Autumn Hiking in Vermont

There’s no better way to enjoy the outdoors than taking family hikes, especially in the fall when the weather is cooler and the leaves are changing colors. Hiking with the family provides quality time together, allows the family to grow closer, develops life-long memories, and introduces the next generation to the outdoors. It’s no wonder that statistics show that nationally more than 34 million people went hiking in 2013, a number that has remained consistent for the past few years.

You don’t need to walk very far to experience the joys of being outdoors with your loved ones. It’s about discovery and having fun. For parents taking kids on a hike, it is recommended that the child’s early experiences be positive, so avoid plans to reach that favorite spot or the top of the mountain. Keep it simple by being flexible and adaptive to make sure the younger ones have a good time.

A family hiking at Smuggler's Notch Resort

A family hiking at Smuggler’s Notch Resort

These Vermont hiking destinations are suited for hikers of all ages and abilities, with a variety of terrain to choose from. Whether you want to ride a gondola up and just hike downhill, have a glass of wine mid-hike or summit a monster peak by noon, these Vermont hikes have something for everyone.



Bolton Valley Nordic Center
There are more than 62 miles of Nordic and backcountry ski trails at Bolton Valley, and in the summer these same trails provide paths for hiking adventures in some 1,000 acres of wilderness. Some trails lead up the valley to the ridge-line where hikers can connect with Vermont’s Long Trail.

Killington Resort
With 15 miles of hiking trails at Killington Resort, you can summit Vermont’s second tallest peak and be treated to a 360-degree view of Vermont’s Green Mountains, New York’s Adirondack Mountains and New Hampshire’s White Mountains. Additionally, near the top of the mountain there is access to the Peak Lodge, Killington’s state-of-the-art facility, which offers fresh food and cold drinks to hikers and mountain bikers all summer long. The K1 gondola lift is also available for rides to reach the summit for those who don’t want to hike all the way up.

Smugglers’ Notch Resort
 Smuggler’s Notch Resort’s location in the Green Mountains provides many opportunities for professional and self-guided hiking for all ages. The resort hosts guided outings designed for families with young children with a gentle pace and fun learning opportunities along the way. Other guided outings entice new hikers and experienced hikers with the opportunity to learn more about the history of the surrounding area and the local flora and fauna, and to summit some of the area’s most challenging peaks. Guided hiking is included in many of the resort’s vacation packages. Information on self-guided outings is also available.

Trapp Family Lodge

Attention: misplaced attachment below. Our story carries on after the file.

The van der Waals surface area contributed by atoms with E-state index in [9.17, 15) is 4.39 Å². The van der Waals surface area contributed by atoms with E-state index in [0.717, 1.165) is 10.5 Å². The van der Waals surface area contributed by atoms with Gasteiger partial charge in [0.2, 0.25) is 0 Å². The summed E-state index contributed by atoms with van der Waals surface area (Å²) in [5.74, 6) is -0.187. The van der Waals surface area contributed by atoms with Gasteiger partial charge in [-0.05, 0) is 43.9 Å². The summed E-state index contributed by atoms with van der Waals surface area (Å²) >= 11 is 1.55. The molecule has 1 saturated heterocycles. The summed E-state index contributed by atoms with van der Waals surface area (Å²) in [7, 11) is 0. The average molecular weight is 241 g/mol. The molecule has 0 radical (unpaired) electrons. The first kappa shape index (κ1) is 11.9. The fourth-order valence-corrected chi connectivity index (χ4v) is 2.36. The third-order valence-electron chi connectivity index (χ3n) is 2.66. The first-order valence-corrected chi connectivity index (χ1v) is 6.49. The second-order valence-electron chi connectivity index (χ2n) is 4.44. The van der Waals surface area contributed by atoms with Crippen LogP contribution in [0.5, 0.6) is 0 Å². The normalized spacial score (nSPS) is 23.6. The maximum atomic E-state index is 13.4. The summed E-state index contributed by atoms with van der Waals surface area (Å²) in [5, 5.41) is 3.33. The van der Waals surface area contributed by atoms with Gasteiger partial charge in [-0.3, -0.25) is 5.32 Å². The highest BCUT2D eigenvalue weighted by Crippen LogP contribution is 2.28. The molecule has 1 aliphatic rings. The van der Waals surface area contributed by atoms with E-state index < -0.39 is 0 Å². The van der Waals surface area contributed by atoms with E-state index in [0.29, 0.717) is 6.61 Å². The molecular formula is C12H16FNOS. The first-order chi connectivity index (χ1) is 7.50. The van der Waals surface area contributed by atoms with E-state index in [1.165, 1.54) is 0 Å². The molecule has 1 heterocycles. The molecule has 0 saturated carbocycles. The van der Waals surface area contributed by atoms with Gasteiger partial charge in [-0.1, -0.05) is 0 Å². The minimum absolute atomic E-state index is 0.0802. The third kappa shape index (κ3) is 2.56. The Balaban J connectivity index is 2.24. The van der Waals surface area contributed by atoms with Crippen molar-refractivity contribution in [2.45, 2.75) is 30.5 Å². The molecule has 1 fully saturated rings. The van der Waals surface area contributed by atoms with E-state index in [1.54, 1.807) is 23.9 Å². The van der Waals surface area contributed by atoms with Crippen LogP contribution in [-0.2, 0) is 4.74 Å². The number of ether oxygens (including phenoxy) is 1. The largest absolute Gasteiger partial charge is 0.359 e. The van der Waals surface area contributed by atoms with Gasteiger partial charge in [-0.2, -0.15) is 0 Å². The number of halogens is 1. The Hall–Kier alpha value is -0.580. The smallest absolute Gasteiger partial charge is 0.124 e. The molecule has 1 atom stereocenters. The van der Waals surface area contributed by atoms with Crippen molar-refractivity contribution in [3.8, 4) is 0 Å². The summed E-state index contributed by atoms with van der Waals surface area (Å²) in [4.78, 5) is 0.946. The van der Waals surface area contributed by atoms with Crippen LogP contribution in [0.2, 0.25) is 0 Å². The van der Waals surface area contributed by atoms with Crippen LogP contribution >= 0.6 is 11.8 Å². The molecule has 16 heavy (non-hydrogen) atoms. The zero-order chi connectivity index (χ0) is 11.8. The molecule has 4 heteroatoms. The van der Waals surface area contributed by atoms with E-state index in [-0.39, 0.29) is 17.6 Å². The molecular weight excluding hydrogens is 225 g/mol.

There are more than 37 miles of wooded hiking trails for all abilities at Trapp Family Lodge in Stowe, Vt. There is a short, peaceful hike to the Chapel, built by the Trapp family sons on their return home after World War II. A more challenging hike takes you to the Slayton Pasture Cabin, a favorite resting spot for cross-country skiers or snowshoers in the winter. Guided nature walks are also available to learn about native plants, wildlife and the evolving landscape.

Woodstock Inn & Resort
The Woodstock Inn & Resort is surrounded by more than 60 miles of interconnected trails and pathways that wind through Woodstock Village, nearby meadows and woodlands, scenic vistas, and rural countryside. Pedestrian pathways skirt local landmarks, while off-road trails yield magnificent vistas from the summits of Mount Peg and Mount Tom. For a historic walking tour of Woodstock’s past, stroll the 20-mile colonial carriage roads as they wander through the Marsh-Billings-Rockefeller National Historical Park and intersect with the Appalachian Trail.

Don’t forget these basic guidelines while hiking at all times:

  • Leave No Trace.
  • Educated children about how to recognize dangerous plants and animals, the perils of drinking stream water and basic survival skills in case they get lost
  • Dress in layers and wear supportive shoes with good quality socks
  • Carry a pack with a knife, matches, a flashlight, sunscreen, bug spray, snacks and plenty of water, even if you are just planning a short, easy trek
  • Tell someone—even a hotel staff member—where you are going and when you plan to return

For more information about hiking and snowshoeing in Vermont, please visit Roger Lohr’s website at


About the author

Roger Lohr,

Roger Lohr lives in Lebanon, NH, and has published content about snowshoeing, XC skiing, sustainability, and more. He loves to cross-country ski and snowshoe on trails and in the backcountry and snowboard in powder. He owns and edits and is the cross-country skiing and snowshoe editor at He also is the Outdoor Recreation Editor at Green Energy Times and contributes to many other media outlets.

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